A parallel research line carried out the analysis for specific countries in SSA. Moyo (2012) finds negative effects of power outages on the productivity of manufacturing firms in Nigeria. He indicates that the main causes of power disruptions in Nigeria are the poorly built facilities and inadequate power infrastructure, and the surge in the demand for electricity by Nigeria’s manufacturing sector. He insinuates that there is an urgent need for governmental interventions to improve power supply through deliberate efforts to develop and improve the power infrastructure. Cissokho and Seck (2013) assess the impact of power outages on firm productivity using a survey dataset composed of firms located in Senegal. They find that electricity disruptions lead to increases in production costs, and that they negatively impact scale efficiency of firms. Also, they find that smaller firms adjust better to power outages in general compared to larger firms. They call for governmental interventions to improve the quality of the power infrastructure, and to facilitate the access to loans and credits for businesses in order to enhance productivity of firms and to promote their competitiveness and growth.

Some studies carried out the analysis for countries in South Asia (SA). Abeberese (2017) analyzes the relationship between electricity costs and the performance of manufacturing firms in India. She finds that firms tend to decrease their electricity consumption with higher electricity prices, inducing them to switch to less electricity-intensive production processes. These implications may result in missed productivity-enhancing opportunities. Abeberese (2017) shows that higher electricity prices have negative effects on firm output, labour productivity and machine/equipment intensity. She notes that higher intensities in electricity use have important implications for productivity growth, underlining the importance of making electricity affordable and available for manufacturing firms in India. Also, she suggests that the government in India should facilitate interruptible contracts, which should be financially affordable and politically feasible, rather than raising prices or making structural changes in power plants. Fernandes (2008) analyzes the determinants of total factor productivity of firms located in Bangladesh, and finds that power supply problems have significant negative effects on firm performance. Also, Grainger and Zhang (2019) emphasize the adverse effects of power outages on the performance of manufacturing firms in Pakistan, and they indicate that a more reliable power supply would significantly contribute in improving firm productivity.

The empirical literature also comprises studies for countries in East Asia and the Pacific (EAP). Fisher-Vanden, Mansur, and Wang (2015) estimate the impact of electricity shortages on the economy and the environment in China. They find that firms exposed to limited power storage suffer from low productivity, and that firms subjected to frequent and long durations of power outages may resort to alternative means of getting electricity such as, self-generating, purchasing intermediate goods, and/or improving technical efficiency. Using a dataset covering energy-intensive firms from a variety of industries in China, they find that many firms underwent a re-optimization, shifting from energy to materials (i.e. buying instead of making), and that there is no statistical evidence of increases in self-generation. Also, they find that firms have partially reduced their carbon emissions despite incurring extra costs. Ba Trung and Kaizoji (2017) examine the effects of business environment on the productivity of manufacturing firms in Vietnam, and they find that inadequate power supply has detrimental effects on firm performance. They indicate that Vietnam, and other developing countries in general, are required to implement institutional reforms to improve infrastructure and the provision of public goods and services.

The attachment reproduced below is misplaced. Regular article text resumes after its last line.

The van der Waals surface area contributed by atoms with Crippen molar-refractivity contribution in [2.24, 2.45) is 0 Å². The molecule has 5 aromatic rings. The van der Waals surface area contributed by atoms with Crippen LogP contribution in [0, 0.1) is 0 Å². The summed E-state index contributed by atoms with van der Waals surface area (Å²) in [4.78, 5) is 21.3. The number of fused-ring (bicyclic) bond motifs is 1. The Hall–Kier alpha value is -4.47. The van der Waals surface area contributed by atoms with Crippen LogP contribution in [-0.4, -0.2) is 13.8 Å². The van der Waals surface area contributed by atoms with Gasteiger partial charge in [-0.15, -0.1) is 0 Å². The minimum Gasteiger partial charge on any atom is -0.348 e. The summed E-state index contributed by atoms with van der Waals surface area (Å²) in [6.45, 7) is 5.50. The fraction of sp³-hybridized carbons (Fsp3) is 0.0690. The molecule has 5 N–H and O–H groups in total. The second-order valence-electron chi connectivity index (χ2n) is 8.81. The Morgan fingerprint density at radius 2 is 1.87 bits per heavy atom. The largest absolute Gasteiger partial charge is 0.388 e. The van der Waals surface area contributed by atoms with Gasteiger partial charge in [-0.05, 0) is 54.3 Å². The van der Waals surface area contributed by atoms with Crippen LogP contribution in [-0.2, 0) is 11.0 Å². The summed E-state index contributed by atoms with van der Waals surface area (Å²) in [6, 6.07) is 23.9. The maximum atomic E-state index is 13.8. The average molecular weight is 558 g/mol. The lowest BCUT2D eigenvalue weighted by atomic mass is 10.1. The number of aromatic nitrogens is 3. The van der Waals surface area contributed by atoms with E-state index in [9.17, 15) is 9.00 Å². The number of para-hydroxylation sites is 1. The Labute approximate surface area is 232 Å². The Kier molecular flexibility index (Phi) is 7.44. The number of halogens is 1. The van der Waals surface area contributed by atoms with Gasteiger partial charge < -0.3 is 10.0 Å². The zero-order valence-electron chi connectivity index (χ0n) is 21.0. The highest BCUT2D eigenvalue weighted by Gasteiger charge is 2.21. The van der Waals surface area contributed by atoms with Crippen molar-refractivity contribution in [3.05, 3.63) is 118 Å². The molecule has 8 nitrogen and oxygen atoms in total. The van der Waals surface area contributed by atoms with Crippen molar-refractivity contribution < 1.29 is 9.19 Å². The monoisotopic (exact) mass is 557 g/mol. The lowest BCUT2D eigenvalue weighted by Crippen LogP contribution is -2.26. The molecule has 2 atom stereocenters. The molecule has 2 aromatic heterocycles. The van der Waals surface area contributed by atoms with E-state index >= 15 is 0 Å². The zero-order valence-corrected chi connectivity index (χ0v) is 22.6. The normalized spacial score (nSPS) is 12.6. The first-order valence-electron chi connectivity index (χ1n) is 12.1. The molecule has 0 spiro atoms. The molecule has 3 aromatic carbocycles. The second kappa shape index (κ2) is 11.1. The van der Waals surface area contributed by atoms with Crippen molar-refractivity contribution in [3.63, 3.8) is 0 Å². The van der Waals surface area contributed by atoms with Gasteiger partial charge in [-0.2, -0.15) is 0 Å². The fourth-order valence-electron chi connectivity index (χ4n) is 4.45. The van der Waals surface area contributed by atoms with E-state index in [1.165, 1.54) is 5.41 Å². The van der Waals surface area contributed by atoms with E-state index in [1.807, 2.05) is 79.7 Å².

Analysing the implications of power outages for firm performance can be linked to a broader empirical literature that examines the promoting effects of improved service infrastructure on economic growth and firm productivity (e.g.Tybout 2000; Esfahani and Ramı́rez 2003; Eschenbach and Hoekman 2006; Eifert et al., 2008; Yeaple and Golub 2007; Um, Straub, and Vellutini 2009). For instance, Eifert et al. (2008) find that costs related to inadequate infrastructure and services, including electricity infrastructure, constitute high shares of total production costs in SSA, negatively impacting firm performance. Using a dataset that comprises developed and developing countries, Yeaple and Golub (2007) show positive relationships between infrastructure and industry-level productivity, and they report adverse implications of power outages for firm performance. Also, Um, Straub and Vellutini (2009) reveal that adequate service infrastructure that comprises a reliable power supply system has positive effects on national economic growth rate and on total factor productivity in the MENA region. However, they find that the return on infrastructure is lower in the MENA region compared to other geo-economic regions.

3 Data and Variables

This paper uses the WBES database, which comprises observations on firms located in the MENA region, to implement the empirical analysis.[10] The WBES database is a comprehensive source of firm-level data in emerging and developing countries. It covers various indicators of firm characteristics and performance such as, exporting activities, ownership structure, composition of labour, employment, sales and productivity. This dataset also includes different variables that cover the extents of power outages. This dataset is used to empirically examine the effects of power outages on firm performance. The general form of the empirical model in this study is determined as: